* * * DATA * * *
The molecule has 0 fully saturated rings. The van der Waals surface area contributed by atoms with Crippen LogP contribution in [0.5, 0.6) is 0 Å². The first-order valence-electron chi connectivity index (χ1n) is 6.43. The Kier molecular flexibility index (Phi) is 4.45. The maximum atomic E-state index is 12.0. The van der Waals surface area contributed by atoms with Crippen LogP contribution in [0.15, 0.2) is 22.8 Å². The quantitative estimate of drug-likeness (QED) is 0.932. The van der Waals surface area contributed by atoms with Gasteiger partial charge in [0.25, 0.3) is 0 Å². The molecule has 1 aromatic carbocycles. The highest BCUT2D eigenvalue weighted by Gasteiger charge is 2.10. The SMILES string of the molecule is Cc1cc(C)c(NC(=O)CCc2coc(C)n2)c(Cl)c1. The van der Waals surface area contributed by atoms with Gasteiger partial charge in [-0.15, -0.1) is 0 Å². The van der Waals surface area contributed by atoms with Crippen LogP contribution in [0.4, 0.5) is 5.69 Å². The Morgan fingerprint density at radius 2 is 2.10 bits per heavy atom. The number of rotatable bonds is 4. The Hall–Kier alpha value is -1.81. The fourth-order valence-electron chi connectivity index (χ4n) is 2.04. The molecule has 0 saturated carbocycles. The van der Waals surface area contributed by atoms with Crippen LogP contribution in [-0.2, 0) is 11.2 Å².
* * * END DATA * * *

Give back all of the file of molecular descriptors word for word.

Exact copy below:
The molecule has 0 fully saturated rings. The van der Waals surface area contributed by atoms with Crippen LogP contribution in [0.5, 0.6) is 0 Å². The first-order valence-electron chi connectivity index (χ1n) is 6.43. The Kier molecular flexibility index (Phi) is 4.45. The maximum atomic E-state index is 12.0. The van der Waals surface area contributed by atoms with Crippen LogP contribution in [0.15, 0.2) is 22.8 Å². The quantitative estimate of drug-likeness (QED) is 0.932. The van der Waals surface area contributed by atoms with Gasteiger partial charge in [0.25, 0.3) is 0 Å². The molecule has 1 aromatic carbocycles. The highest BCUT2D eigenvalue weighted by Gasteiger charge is 2.10. The SMILES string of the molecule is Cc1cc(C)c(NC(=O)CCc2coc(C)n2)c(Cl)c1. The van der Waals surface area contributed by atoms with Gasteiger partial charge in [-0.15, -0.1) is 0 Å². The van der Waals surface area contributed by atoms with Crippen LogP contribution in [0.4, 0.5) is 5.69 Å². The Morgan fingerprint density at radius 2 is 2.10 bits per heavy atom. The number of rotatable bonds is 4. The Hall–Kier alpha value is -1.81. The fourth-order valence-electron chi connectivity index (χ4n) is 2.04. The molecule has 0 saturated carbocycles. The van der Waals surface area contributed by atoms with Crippen LogP contribution in [-0.2, 0) is 11.2 Å².